Finalizing Projects in the Vertical Stabilizer

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 Efforts were concentrated on finishing anything that would eventually get buried behind fabric. In the vertical stabilizer area I had a couple of mis-guided ideas that would later be abandoned. The first was a “Helper Spring” I found described in a Cub Club newsletter and at the time it sounded like a worthy idea.  The spring and cable were designed to attach to the top lug of the elevator bell crank and be adjusted so as to keep the elevator in a neutral position with no stick pressure.  Without the helper spring the elevator would otherwise deflect downward with the stick forward in the cockpit as with most airplanes.  The point of the helper spring was to reduce any tendency for the airplane to nose over while parked on a very windy day.  The bottom line is that I found no good way to terminate the cable to an adjustable turnbuckle in an area that would later be accessible. 

Another misguided effort was to install a VOR antenna in the upper vertical stabilizer.  At the time it seemed logical – it was how we navigated back then.  It was not a lot of work to install the antenna and associated wiring but by the time I was done with the aircraft the use of VOR navigation was quickly being replaced with GPS.  The antenna and part of the wiring remains but for all intents and purposes it is useless to me.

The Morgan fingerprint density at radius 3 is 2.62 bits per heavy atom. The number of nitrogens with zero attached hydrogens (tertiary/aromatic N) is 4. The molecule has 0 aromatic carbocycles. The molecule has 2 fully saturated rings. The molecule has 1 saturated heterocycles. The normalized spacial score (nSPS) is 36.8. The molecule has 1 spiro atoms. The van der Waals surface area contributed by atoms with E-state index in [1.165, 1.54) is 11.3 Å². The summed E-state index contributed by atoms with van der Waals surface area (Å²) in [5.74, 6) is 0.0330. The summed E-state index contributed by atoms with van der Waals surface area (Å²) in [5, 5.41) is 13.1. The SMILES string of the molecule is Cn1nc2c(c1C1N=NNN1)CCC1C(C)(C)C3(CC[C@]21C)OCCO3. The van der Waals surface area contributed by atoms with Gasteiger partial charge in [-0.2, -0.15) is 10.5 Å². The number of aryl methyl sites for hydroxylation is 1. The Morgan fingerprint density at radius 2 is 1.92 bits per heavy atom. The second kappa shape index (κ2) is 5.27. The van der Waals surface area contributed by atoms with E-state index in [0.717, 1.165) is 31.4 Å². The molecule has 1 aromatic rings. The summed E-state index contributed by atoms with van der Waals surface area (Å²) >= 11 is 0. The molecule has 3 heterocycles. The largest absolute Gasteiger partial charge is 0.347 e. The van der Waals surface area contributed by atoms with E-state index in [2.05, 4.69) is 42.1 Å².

The last and somewhat amusing story of the vertical stabilizer is the use a long push/pull control for adjusting the trim tab on the left elevator.  The Wag Aero plans actually called for this mechanism which is basically the same as the Vernier control as used for the throttle.  The problem is that this push/pull cable had to be nearly twenty feet long to reach the adjustment arm on the trim tab.  I called a company known to make such a cable and explained how long it needed to be and proudly announced it was for my “Homebuilt Airplane”!  The conversation suddenly shifted to, “WE CAN’T HELP YOU – Thank You Very Much!”  I called the next week and said it was for a bus and it was sent out promptly!  This was not the last time I had to be less than truthful of what I was using a part for. 

Another remaining item I needed to finish was the rudder strobe wiring that went from the power supply under the turtle deck to the bottom of the rudder and up to the strobe.

 

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